In the case of the name "Y'shua", the Greek speaking world did the best they could to transliterate his name. Usually, this involves a relatively easy process of swapping like sounding letters so a reader would end up making the same sound when pronouncing the name. In many cases this is not a problem. But in the case of the name "Y'shua" there are four problems in bringing it across to Greek. Two of them are the fact that the ancient Greek language did not contain two of the sounds found in the name Y'shua. This may come as a surprise to English speaking people, but the fact is, the ancient Greek language did not contain any "y" sound as in "yes", nor did it have a "sh" sound as in "show". The closest sound a Greek speaking person could come to making a "y" sound was by putting the two Greek letters Iota and Eta together and coming up with an "ee-ay" sound. And the closest a Greek speaking person could come to making the "sh" sound was the "s" sound made by the letter Sigma. With these two changes, "Y'shua", pronounced by a Greek speaking person would naturally come out sounding like "ee-ay-soo-ah". The third problem with transliterating "Y'shua" is the fact that traditionally, masculine Greek names never ended in a vowel sound. Those that did were generally given the letter Sigma or "s" as a suffix. This tradition was likely derived from the fact that the name of the Greek god Zeus ended with Sigma. This tradition is seen in familiar Biblical names, where Judah became Judas, Cephah (which means "rock") became Cephas, Apollo became Apollos, Barnabie became Barnabas, Matthew became Matthias and so on. So "ee-ay-soo-ah" needed to become "ee-ay-soo-ah-s". The fourth problem is that the two vowel sounds before the "s" do not flow and are virtually never seen in Greek. So the last vowel sound was dropped as it was in other names, and we were left with "ee-ay-soos". Aside from the added tradition of giving the name a masculine sound, this is the closest a Greek speaking person could come to transliterating the name Y'shua. Already by this point, the name Y'shua had lost all of it's meaning and 75% of its sound. The last vestige of it's sound was found in the "oo" (as in "soon") sound. Yahshua was known as "ee-ay-soos" to the Greek speaking world for nearly 400 years. In Greek script, "ee-ay-soos" looks like , and like English, it is read from left to right.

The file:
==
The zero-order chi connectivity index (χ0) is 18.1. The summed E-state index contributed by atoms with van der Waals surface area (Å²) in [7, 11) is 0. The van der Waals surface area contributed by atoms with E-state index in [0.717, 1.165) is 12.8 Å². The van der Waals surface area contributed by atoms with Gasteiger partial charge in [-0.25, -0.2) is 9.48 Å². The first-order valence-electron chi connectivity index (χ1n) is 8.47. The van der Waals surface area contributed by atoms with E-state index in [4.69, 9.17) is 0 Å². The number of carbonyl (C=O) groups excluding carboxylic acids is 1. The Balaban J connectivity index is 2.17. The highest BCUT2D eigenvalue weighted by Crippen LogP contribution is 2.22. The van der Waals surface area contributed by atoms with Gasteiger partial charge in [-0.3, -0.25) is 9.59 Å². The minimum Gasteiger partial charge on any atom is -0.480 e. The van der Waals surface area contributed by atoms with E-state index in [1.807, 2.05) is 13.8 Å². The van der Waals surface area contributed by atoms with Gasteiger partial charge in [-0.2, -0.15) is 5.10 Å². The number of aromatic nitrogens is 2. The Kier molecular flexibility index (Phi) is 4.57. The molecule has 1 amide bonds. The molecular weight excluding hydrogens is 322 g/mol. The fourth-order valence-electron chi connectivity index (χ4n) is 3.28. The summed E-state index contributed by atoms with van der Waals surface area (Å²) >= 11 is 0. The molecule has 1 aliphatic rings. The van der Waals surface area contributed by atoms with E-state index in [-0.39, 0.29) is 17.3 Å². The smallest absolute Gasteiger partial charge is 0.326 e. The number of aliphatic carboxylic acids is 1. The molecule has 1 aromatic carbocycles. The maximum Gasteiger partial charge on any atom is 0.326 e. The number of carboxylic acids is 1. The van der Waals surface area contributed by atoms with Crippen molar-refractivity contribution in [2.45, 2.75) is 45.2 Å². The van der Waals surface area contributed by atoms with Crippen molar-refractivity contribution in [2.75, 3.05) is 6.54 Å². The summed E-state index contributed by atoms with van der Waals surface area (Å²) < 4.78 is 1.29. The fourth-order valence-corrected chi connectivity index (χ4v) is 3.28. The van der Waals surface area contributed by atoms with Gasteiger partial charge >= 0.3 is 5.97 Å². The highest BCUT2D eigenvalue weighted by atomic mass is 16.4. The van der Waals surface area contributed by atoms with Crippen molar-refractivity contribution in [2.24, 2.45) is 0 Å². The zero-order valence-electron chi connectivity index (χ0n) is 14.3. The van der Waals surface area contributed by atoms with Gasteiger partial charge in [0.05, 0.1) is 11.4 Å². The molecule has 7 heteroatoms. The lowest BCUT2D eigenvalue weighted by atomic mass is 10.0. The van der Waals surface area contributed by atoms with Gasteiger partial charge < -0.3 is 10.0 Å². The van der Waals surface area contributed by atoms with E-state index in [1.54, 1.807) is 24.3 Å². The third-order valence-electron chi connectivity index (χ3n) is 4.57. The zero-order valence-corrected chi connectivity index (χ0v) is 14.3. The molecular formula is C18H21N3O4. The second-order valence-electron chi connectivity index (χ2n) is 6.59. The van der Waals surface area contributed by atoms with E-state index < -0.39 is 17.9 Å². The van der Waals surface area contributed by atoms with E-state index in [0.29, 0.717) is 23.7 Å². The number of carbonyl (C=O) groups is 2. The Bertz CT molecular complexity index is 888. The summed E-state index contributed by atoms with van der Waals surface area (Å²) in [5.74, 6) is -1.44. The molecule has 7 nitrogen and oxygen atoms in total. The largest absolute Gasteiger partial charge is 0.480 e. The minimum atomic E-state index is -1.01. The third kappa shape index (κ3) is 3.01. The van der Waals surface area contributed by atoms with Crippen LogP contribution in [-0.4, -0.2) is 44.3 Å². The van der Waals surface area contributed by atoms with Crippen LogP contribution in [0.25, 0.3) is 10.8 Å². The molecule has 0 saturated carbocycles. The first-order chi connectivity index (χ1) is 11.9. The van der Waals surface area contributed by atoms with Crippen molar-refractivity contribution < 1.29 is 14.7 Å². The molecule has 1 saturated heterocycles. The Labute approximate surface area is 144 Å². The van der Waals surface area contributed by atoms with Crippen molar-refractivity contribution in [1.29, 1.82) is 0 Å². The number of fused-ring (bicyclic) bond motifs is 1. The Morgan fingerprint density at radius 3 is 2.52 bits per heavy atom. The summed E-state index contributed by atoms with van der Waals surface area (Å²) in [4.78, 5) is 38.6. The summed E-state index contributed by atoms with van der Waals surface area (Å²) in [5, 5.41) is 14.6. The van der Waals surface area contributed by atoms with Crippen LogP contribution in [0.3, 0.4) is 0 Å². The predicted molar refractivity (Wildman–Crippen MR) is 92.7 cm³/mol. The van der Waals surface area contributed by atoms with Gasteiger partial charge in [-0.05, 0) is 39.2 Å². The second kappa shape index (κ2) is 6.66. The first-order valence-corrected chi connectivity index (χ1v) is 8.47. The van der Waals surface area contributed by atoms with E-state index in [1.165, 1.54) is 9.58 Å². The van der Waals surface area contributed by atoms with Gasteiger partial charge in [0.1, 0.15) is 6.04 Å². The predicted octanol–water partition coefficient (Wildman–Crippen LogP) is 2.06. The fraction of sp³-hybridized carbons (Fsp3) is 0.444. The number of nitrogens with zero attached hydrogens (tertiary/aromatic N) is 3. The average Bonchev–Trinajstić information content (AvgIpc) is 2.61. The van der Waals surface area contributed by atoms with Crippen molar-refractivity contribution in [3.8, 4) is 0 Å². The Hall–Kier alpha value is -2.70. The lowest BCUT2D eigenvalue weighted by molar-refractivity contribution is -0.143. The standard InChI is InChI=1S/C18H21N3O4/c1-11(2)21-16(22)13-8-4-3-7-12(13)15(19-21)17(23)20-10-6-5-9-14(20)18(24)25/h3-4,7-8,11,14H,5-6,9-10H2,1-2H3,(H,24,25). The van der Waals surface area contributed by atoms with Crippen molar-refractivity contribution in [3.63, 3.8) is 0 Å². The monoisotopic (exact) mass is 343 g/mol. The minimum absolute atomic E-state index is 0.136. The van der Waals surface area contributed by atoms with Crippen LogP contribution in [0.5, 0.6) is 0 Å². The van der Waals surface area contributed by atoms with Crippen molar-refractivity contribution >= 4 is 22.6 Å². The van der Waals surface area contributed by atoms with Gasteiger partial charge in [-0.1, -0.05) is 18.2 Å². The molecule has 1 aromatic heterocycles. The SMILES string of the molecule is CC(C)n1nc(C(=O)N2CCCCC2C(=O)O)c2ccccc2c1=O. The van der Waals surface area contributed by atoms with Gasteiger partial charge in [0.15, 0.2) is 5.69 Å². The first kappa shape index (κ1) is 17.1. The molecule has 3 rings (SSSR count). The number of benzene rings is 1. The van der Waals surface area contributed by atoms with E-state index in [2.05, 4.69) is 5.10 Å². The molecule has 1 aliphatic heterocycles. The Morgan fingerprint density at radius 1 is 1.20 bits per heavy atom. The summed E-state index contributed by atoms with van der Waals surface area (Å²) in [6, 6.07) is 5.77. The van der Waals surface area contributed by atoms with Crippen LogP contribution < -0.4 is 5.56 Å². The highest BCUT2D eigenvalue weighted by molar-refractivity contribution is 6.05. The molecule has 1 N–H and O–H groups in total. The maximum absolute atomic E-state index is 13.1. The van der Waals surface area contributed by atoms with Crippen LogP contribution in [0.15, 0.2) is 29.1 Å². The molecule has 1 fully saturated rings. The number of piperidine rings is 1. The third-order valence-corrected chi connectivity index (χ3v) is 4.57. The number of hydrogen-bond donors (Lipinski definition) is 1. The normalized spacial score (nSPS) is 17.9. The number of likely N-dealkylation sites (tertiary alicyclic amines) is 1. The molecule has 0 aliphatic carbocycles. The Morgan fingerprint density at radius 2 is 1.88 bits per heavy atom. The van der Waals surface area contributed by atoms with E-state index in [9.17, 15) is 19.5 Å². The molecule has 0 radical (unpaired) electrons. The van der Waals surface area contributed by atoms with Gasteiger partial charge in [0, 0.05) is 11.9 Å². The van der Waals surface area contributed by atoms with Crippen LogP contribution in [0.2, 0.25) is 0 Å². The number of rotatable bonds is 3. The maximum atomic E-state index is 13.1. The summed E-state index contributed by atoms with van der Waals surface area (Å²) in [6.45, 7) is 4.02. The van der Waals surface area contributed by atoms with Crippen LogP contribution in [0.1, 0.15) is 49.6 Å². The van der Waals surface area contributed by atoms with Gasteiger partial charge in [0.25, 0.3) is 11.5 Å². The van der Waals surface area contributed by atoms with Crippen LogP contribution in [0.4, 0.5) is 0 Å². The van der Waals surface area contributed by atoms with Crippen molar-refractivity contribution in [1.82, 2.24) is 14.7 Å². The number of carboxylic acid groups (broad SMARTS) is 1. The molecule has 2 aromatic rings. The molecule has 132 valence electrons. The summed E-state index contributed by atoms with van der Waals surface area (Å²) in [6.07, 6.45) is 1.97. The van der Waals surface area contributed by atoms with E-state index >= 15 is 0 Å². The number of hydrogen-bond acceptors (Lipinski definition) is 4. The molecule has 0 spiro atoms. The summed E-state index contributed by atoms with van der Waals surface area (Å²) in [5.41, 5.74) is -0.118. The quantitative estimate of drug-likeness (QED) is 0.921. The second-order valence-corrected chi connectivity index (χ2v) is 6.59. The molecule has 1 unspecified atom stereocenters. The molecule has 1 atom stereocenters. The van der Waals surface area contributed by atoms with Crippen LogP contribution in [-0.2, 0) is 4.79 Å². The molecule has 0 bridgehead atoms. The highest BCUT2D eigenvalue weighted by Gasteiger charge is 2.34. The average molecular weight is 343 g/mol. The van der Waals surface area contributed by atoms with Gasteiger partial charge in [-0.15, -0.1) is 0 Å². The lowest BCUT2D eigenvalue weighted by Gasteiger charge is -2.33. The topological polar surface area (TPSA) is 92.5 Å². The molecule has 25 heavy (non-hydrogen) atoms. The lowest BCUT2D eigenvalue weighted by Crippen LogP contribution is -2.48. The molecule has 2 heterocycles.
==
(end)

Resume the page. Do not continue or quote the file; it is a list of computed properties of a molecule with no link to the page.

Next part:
There are a number of differing schools of thought on what the true pronunciation of God's name might be other than "Yahuah" as mentioned above. Some believe it is "Yahu-eh", others believe it is "Jehovah". Consequently, there are many differing ideas as to what the Messiah's true original full name is. Some would say it is "Yahu-shua". Some take the (J) and the (O) from Jehovah and come up with "Joshua". Others, realizing there is no (J) sound in Hebrew, replace it with (Y), and come up with "Yeho-shua" and the list goes on and on. The differences are many and one could go on in a multi-paged discussion of the pros and cons of each theory. The point that needs to be made here is that whatever our Lord's full name was, it was obviously shortened to "Y'shua". Also, there is simply no possible way that anything longer than Y'shua could have become "ee-ay-soos". There would be too many syllables and sounds left unaccounted for. But in "ee-ay-soos" we can clearly see why it became thus and account for every sound and syllable. Along with this is the well established fact that shortening names in this way was common practice among the ancient Jewish people. So by working the transliteration process backwards, we can also see that the shortened name of "Y'shua" is a safe assumption to make and one that is acceptable to virtually all those who differ on the pronunciation of God's name.